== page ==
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The best buy-to-let locations across Europe

Wednesday 1st November 2017

Written by Roy Weatherby, The Overseas Investor

Given that buy-to-let investors in the UK could well be forgiven for thinking that the current government has some kind of vendetta against them, it is understandable that at least some of them will be looking at alternatives to letting property in the UK (even though the domestic buy-to-let market is very far from dead and buried). 
Brexit notwithstanding, Europe is the obvious place to look for alternatives and has some very attractive options - as well as some to avoid, for the time being at least.
Ireland has numerous obvious advantages to UK-based buy-to-let investors. It is geographically close and is the only other country in Europe where English is spoken as the first language. 
Rather like the UK, there are still large parts of Ireland, which are essentially rural, but there are also several key population centres, most obviously Dublin, but also places such as Cork and Galway, which have very vibrant housing markets driven forward by the strength of the Irish economy. 
The Irish government has long courted large companies with very favourable tax rates and even though the EU is clamping down on the scale of its generosity, the chances are that the Irish government will continue to offer as favourable treatment as it is able to do and even if the relevant tax rules were to be harmonized across the EU, Ireland still has the advantage of its English-speaking and digitally-literate workforce. 
From the perspective of buy-to-let investors, it also has very reasonable house prices (albeit influenced by the exchange rates) and the prospect of good yields.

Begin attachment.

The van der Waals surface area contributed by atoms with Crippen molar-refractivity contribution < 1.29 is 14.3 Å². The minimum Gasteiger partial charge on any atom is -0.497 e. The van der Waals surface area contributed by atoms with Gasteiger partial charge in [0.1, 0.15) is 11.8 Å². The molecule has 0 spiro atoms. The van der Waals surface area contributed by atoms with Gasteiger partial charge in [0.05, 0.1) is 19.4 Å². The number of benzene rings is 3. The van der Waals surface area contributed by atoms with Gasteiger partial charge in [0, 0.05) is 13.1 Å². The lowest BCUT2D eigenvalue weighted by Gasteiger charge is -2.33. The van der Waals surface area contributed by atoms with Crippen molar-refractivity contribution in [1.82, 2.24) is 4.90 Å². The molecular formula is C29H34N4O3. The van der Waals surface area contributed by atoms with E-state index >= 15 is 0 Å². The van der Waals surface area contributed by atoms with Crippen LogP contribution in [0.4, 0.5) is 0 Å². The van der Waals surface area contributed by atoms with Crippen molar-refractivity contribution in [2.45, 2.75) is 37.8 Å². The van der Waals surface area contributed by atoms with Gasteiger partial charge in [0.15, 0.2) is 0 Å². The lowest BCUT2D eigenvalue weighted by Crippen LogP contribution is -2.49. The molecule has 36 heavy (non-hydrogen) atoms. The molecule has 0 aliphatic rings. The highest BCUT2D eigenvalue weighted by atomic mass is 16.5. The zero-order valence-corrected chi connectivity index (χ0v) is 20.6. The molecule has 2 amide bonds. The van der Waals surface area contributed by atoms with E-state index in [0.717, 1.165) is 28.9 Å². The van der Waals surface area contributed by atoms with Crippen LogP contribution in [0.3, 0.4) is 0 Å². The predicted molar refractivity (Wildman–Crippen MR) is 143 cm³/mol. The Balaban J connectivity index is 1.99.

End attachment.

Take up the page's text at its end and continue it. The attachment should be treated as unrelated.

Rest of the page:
The Netherlands, Malta, Portugal and Slovakia fill up the top of the table
All of these countries offer relatively low house prices (again influenced by exchange rates) and enough demand to promise good yields. 
The Netherlands, in particular, has the advantage of being geographically close and being known as a country where most people speak excellent English. 
All four countries have decent to strong economies. The Netherlands exports mineral fuels and agricultural produce. 
Malta is a tourism and retirement hotspot and official home to many gambling companies, who may not have many employees but will pay taxes there. 
Portugal come back from the brink of its financial crisis and has been diversifying its economy from its longstanding mainstays of agriculture and tourism and has now become one of Europe’s major tech hubs. 
Slovakia exports crude oil and natural gas and also has significant manufacturing and agriculture.
Austria, Croatia, France and Sweden are the relegation candidates
While these four countries tick the boxes in terms of demand for housing and strong economies, they are also places where house prices are relatively high, which immediately makes it more of a challenge to achieve a decent yield. 
While Sweden may have some appeal due to the fact that it is also known as a place where people generally have a good knowledge of English, this advantage has to be set against the fact that its rental market is tightly controlled and there is no sign of this changing any time soon.
For more information on overseas property investment, please contact Hopwood House.

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Editorial Contact Details - Conor Shilling
0845 672 6000
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